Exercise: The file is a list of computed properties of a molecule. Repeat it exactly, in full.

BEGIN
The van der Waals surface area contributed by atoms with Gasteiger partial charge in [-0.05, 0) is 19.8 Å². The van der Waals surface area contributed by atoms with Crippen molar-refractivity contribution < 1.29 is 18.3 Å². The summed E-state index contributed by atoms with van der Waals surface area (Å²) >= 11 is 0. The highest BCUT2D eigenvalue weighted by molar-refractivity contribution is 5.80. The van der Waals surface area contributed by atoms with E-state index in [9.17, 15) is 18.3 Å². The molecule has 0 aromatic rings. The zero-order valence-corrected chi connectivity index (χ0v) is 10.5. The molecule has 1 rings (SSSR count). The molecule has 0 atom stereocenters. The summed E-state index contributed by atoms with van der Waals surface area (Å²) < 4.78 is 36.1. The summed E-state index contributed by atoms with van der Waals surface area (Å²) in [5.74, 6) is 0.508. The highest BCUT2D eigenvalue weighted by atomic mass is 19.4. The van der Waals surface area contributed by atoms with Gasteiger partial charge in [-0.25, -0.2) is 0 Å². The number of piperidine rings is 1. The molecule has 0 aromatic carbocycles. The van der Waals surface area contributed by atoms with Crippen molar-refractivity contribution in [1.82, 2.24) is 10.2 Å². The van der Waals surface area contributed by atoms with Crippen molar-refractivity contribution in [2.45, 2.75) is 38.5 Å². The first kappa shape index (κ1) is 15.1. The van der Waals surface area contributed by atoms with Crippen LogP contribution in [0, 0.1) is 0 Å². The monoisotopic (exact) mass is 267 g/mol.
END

The van der Waals surface area contributed by atoms with Gasteiger partial charge in [-0.05, 0) is 19.8 Å². The van der Waals surface area contributed by atoms with Crippen molar-refractivity contribution < 1.29 is 18.3 Å². The summed E-state index contributed by atoms with van der Waals surface area (Å²) >= 11 is 0. The highest BCUT2D eigenvalue weighted by molar-refractivity contribution is 5.80. The van der Waals surface area contributed by atoms with E-state index in [9.17, 15) is 18.3 Å². The molecule has 0 aromatic rings. The zero-order valence-corrected chi connectivity index (χ0v) is 10.5. The molecule has 1 rings (SSSR count). The molecule has 0 atom stereocenters. The summed E-state index contributed by atoms with van der Waals surface area (Å²) < 4.78 is 36.1. The summed E-state index contributed by atoms with van der Waals surface area (Å²) in [5.74, 6) is 0.508. The highest BCUT2D eigenvalue weighted by atomic mass is 19.4. The van der Waals surface area contributed by atoms with Gasteiger partial charge in [-0.25, -0.2) is 0 Å². The number of piperidine rings is 1. The molecule has 0 aromatic carbocycles. The van der Waals surface area contributed by atoms with Crippen molar-refractivity contribution in [1.82, 2.24) is 10.2 Å². The van der Waals surface area contributed by atoms with Crippen molar-refractivity contribution in [2.45, 2.75) is 38.5 Å². The first kappa shape index (κ1) is 15.1. The van der Waals surface area contributed by atoms with Crippen LogP contribution in [0, 0.1) is 0 Å². The monoisotopic (exact) mass is 267 g/mol.